By Marci Myers
As Sir Winston Churchill once said, ” Victory at all costs, victory in spite of all terror, victory however long and hard the road may be; for without victory there is no survival.” I don’t know what he was talking about, but anywho, the IRP staff have won the Warrior Wellness Challenge!
The Warrior Wellness Challenge is a monthly competition, hosted by the Fitness Center, encouraging ECC employees to team up and out-exercise their opponents on campus. After a very complex series of computations, points are awarded to each team based on the duration and frequency of their logged hours of exercise.
Team Pumping IRon (get it? the initials “IRP” are incorporated in our team name!) represented by IRP’s own Marci “Muscles” Myers, “Crunchin’” Carolyn Pineda, “Juice’n” Josh Rosales, and “Lunging” Lisa Wang took home the Challenge trophy for their efforts in January.
Hope to see you in the gym!
By Irene Graff
How wide is the “digital divide” among ECC students? How comfortable are students with technology? How are students using their smartphones?
These and other questions drove the development of a student technology survey administered in late Fall 2012. Answers to these questions will help the College plan for technology needs, and to inform educational practice and services to students.
More detailed results and survey methodology are posted to the IR website.
What did we find out?
We were surprised to find that the digital divide is quite narrow, with 94% owning a laptop or desktop computer (±5%). The vast majority of these computers is equipped with Wi-Fi, webcams and home internet access, and used daily.
Eighty percent own smartphones (mostly iPhone or Android). While only 28% own a tablet, over 50% would like one. Students use these smartphones in many ways that you might expect such as for web searchers, texting classmates and managing their schedules. Tablet users were more likely to also access course websites, conduct research, and write papers using their device. Text messaging remains king among friends but the preferred communication choice with the College is email. About 75% email professors using small-screen devices.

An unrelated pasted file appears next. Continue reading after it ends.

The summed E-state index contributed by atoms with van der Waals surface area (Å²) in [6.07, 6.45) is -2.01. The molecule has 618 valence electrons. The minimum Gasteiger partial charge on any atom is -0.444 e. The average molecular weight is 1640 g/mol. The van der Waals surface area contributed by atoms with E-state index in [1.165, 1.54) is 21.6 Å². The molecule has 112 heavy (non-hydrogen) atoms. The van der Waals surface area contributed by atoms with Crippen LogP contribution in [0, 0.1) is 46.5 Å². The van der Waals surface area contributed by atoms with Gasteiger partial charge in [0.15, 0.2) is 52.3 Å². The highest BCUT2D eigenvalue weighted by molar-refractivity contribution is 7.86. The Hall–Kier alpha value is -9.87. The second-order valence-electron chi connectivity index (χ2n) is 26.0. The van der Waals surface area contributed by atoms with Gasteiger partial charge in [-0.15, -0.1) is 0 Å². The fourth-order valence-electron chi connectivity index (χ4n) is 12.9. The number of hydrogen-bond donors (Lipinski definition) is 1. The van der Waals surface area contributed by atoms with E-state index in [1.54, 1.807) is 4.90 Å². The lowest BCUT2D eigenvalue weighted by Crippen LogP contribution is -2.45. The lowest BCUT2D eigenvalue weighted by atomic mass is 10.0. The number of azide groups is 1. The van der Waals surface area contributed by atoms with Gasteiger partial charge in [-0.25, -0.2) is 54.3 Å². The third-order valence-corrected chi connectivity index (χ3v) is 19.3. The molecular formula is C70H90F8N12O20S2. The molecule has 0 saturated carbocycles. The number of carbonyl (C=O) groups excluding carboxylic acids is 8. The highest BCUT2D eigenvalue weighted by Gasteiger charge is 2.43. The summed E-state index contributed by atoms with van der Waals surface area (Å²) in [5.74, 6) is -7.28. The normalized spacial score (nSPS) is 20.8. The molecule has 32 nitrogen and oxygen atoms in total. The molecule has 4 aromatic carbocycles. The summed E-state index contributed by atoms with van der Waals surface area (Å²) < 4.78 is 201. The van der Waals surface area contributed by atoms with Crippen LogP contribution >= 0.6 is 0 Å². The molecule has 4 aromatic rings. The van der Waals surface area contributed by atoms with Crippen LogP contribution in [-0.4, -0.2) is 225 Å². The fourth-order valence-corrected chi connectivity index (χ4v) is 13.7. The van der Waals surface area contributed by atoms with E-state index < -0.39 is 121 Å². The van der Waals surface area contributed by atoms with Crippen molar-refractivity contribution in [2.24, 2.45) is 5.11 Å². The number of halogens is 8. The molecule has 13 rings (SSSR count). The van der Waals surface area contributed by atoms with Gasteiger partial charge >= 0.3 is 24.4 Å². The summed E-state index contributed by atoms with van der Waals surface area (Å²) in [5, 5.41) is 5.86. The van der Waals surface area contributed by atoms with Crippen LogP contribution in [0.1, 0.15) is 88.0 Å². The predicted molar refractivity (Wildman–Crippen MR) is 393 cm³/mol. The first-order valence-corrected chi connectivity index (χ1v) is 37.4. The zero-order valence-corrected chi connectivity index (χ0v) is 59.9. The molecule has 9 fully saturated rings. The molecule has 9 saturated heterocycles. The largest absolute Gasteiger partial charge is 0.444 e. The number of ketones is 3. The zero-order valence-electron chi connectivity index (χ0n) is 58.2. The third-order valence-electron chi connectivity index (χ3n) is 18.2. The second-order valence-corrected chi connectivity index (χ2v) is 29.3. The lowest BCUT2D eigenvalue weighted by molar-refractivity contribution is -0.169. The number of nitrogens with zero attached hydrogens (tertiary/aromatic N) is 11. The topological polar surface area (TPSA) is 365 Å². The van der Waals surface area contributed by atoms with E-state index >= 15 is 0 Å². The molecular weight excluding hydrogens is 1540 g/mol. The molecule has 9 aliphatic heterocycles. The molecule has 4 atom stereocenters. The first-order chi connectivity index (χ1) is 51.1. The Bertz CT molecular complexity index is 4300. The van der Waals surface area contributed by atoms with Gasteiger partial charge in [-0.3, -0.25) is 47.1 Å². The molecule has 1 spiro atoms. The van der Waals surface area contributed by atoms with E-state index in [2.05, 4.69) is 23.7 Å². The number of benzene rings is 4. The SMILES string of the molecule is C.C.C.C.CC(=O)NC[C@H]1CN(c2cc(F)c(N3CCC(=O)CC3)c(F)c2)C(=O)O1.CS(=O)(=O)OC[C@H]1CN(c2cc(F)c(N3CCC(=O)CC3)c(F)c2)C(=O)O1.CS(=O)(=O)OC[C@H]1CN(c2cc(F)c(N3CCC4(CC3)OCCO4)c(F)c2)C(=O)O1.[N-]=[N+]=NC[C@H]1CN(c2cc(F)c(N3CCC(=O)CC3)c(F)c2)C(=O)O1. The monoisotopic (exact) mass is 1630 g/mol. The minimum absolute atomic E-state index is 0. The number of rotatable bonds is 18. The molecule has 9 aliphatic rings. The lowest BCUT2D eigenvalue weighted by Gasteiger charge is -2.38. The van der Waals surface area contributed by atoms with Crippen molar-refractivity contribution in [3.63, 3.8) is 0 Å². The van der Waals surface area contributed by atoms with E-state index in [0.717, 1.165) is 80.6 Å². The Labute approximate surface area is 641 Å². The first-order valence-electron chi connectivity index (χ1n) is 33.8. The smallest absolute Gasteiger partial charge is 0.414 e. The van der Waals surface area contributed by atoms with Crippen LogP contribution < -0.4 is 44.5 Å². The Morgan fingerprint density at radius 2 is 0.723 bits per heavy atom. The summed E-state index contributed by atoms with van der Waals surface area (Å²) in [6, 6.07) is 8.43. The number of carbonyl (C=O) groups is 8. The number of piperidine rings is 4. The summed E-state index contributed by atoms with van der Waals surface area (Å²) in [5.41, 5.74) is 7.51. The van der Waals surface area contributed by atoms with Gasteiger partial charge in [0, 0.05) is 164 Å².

Students were much more likely to download content and read blogs and wikis (67-85%) than to upload and/or write to wikis and blogs (<40%).
Regarding students’ level of comfort performing a variety of tasks, most were fine with navigating and researching on the Internet, but many fewer were comfortable performing the standard file-sharing tasks of uploading and using the Cloud. Only 41% felt comfortable seeking technical support in areas of uncertainty.
So how did students rate ECC?
ECC rated somewhat more “high tech” than “low tech,” with most students appreciating the functionality of MyECC portal services. Main concerns, however, involved system slowness and downtimes, and the lack of universal Wi-Fi access on campus. About half of students wanted to see the College use more text messaging, e-Books, and students’ personal email accounts (vs. ECC email). Few students (10%) were interested in Twitter or Wikis for school purposes.
Overall, survey results suggest that nearly all students have the hardware and features needed to use technology, but few students are using technology for academic purposes beyond communication and Internet searching. This indicates potential for incorporating more technology in classrooms and academic assignments provided that appropriate orientation and training accompanies its usage.